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How has the understanding of and knowledge about ADHD changed over the years? (Hint: a lot!!) Read on for a historical account of ADHD, as well as research from 2020 about emotional dysregulation in honour of ADHD awareness month.
ADHD is now accepted as a difference in brain structure and chemistry that is primarily genetic. But the understanding of the condition has changed immensely over the past hundred and twenty years, since it was first studied as a unique condition in western medical history. Read on to understand more about the history of ADHD - from its name, to its presumed causes, to the evolution of research on the emotional regulation aspects of ADHD.
ADHD has only been considered a unique condition in written western medical history consistently (with some sporadic earlier mentions) since around the turn of the 20th century with the work of Sir George Frederick Still and Sir Thomas Smith Clouston. That being said, the traits of inattention, hyperactivity, and impulsiveness have been studied together for much longer - with some references to something that could potentially have been ADHD as early as 493BC in the writing of the Greek physician Hyppocrites. ADHD isn’t something that is new and it’s not cultural, despite pervasive myths and misconceptions. It’s conceptualization in western medicine, however, does have a relatively short and tumultuous history.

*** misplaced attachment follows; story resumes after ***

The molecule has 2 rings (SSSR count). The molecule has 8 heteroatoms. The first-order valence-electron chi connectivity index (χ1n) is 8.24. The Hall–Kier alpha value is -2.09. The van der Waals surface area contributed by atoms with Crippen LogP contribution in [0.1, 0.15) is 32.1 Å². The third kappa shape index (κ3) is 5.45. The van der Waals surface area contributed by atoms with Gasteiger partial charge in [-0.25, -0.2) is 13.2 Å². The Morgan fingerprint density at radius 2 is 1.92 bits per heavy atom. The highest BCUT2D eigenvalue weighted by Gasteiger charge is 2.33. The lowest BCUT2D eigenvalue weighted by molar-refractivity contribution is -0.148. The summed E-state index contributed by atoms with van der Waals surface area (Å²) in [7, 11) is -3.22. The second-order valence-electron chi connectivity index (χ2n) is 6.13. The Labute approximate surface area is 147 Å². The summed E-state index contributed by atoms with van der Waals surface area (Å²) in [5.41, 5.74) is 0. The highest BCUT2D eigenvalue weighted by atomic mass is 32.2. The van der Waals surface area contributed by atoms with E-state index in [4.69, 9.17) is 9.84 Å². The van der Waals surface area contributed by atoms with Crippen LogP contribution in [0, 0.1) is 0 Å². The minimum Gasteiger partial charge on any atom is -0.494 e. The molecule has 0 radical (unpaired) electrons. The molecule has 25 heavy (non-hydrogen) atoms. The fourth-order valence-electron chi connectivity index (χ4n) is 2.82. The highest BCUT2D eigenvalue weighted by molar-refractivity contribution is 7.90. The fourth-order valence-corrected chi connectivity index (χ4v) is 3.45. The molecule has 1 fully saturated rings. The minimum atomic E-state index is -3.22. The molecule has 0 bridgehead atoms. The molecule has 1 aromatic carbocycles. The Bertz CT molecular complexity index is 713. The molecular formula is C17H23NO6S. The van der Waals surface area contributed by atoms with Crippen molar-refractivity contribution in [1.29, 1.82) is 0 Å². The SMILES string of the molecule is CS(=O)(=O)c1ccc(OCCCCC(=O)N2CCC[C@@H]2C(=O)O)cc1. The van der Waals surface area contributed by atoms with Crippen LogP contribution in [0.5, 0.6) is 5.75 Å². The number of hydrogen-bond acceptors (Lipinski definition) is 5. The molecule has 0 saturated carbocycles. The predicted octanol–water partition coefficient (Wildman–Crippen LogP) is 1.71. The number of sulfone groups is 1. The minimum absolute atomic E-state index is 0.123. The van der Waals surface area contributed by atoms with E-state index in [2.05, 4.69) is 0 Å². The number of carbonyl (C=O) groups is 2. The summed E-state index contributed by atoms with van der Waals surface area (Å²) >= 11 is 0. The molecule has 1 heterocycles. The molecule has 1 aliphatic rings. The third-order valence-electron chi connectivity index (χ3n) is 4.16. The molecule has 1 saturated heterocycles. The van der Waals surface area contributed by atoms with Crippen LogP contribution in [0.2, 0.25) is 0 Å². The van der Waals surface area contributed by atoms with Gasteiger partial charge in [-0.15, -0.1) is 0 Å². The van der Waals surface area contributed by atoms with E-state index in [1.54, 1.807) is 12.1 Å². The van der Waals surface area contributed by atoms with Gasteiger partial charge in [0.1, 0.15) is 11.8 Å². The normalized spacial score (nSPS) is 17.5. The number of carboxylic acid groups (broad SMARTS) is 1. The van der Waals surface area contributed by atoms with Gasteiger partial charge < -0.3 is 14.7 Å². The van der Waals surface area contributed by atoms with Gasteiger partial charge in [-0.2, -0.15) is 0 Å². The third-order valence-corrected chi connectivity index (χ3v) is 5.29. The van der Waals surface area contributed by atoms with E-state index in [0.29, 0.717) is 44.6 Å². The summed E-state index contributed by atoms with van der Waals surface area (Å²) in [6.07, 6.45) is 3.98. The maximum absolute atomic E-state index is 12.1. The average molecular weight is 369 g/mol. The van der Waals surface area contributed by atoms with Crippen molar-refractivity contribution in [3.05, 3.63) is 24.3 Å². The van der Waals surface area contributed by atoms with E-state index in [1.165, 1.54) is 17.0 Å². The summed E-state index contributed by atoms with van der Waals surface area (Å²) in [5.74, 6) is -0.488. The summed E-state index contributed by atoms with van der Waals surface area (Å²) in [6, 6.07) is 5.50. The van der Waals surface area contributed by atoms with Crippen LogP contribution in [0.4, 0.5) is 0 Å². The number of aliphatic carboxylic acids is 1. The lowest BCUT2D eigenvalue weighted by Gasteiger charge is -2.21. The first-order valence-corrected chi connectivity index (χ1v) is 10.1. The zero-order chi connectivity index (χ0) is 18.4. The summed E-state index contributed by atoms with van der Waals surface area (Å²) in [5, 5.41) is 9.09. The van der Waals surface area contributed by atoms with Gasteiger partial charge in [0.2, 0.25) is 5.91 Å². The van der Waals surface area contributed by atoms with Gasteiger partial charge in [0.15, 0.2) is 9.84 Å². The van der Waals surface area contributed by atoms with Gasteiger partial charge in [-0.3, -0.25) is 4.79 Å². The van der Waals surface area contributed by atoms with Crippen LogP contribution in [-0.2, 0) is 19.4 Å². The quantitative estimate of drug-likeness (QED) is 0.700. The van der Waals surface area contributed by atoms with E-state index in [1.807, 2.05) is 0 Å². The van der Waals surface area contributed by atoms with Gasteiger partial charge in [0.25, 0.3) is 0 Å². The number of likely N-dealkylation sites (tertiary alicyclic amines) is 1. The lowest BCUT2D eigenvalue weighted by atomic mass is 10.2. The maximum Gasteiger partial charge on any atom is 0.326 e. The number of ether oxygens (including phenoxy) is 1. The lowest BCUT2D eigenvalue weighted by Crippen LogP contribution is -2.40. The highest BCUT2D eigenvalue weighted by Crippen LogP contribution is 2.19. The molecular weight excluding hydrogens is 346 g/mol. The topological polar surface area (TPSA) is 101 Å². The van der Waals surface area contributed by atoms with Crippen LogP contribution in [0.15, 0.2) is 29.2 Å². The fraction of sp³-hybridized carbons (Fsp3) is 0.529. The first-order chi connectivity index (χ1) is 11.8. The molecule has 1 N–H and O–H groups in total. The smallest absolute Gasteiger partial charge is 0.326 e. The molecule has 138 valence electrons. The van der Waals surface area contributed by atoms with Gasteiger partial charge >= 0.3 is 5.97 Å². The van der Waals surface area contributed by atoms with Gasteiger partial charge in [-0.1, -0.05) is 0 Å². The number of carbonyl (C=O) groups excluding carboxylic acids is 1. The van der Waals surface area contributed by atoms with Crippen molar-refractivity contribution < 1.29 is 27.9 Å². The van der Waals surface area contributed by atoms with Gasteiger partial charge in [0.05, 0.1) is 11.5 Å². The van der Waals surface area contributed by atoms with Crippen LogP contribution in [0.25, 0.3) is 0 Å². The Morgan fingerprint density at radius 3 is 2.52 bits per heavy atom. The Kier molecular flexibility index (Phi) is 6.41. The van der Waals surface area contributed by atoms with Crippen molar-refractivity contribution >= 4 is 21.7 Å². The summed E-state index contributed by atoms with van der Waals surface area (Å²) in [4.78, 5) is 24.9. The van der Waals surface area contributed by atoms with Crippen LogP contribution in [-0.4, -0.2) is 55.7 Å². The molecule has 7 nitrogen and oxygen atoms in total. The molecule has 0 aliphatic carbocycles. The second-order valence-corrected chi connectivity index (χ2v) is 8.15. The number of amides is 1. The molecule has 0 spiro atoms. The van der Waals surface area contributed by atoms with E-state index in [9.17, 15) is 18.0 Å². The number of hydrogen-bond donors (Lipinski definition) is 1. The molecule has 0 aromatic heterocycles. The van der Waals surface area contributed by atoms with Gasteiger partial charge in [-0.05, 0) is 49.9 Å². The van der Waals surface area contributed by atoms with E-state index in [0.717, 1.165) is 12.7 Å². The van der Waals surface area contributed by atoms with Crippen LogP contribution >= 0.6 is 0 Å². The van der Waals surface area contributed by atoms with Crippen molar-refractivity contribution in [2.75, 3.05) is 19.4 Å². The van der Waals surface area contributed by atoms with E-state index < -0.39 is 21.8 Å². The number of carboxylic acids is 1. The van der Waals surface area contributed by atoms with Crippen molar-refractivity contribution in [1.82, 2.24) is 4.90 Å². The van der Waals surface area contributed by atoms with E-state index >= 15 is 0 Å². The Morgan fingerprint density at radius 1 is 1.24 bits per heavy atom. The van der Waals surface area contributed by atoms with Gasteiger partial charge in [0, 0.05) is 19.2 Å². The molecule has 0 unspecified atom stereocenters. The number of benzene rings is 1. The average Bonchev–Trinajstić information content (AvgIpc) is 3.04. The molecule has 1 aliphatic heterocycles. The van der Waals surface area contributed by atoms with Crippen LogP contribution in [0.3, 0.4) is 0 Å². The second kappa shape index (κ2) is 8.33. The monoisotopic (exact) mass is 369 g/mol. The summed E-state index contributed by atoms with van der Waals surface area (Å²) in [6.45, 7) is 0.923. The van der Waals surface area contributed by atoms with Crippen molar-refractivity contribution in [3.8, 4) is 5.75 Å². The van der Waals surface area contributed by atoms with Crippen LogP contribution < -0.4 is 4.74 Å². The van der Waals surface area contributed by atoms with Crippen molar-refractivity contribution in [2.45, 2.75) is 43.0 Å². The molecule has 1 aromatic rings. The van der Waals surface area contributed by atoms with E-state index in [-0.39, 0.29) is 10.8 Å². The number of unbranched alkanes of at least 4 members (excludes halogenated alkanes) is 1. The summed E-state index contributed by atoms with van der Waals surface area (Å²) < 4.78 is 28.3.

Through the first half of the 20th century, ADHD was identified as a unique set of traits by a few physicians, but did not have a unified name. The cause of the traits was hypothesized by Sir George Frederick Still to be the result of a brain difference, unrelated to home environment and intelligence, while other physicians of the early 1900s argued that the traits were likely the result of brain damage (Rodden 2019).
It wasn’t until the 1960s that this changed definitively and ADHD was added to the DSM. In 1968, ‘the second edition of the American Psychiatric Association’s Diagnostic and Statistical Manual of Mental Disorders, the DSM-II lists the disorder, but under the name “hyperkinetic reaction of childhood.”(CHADD 2020).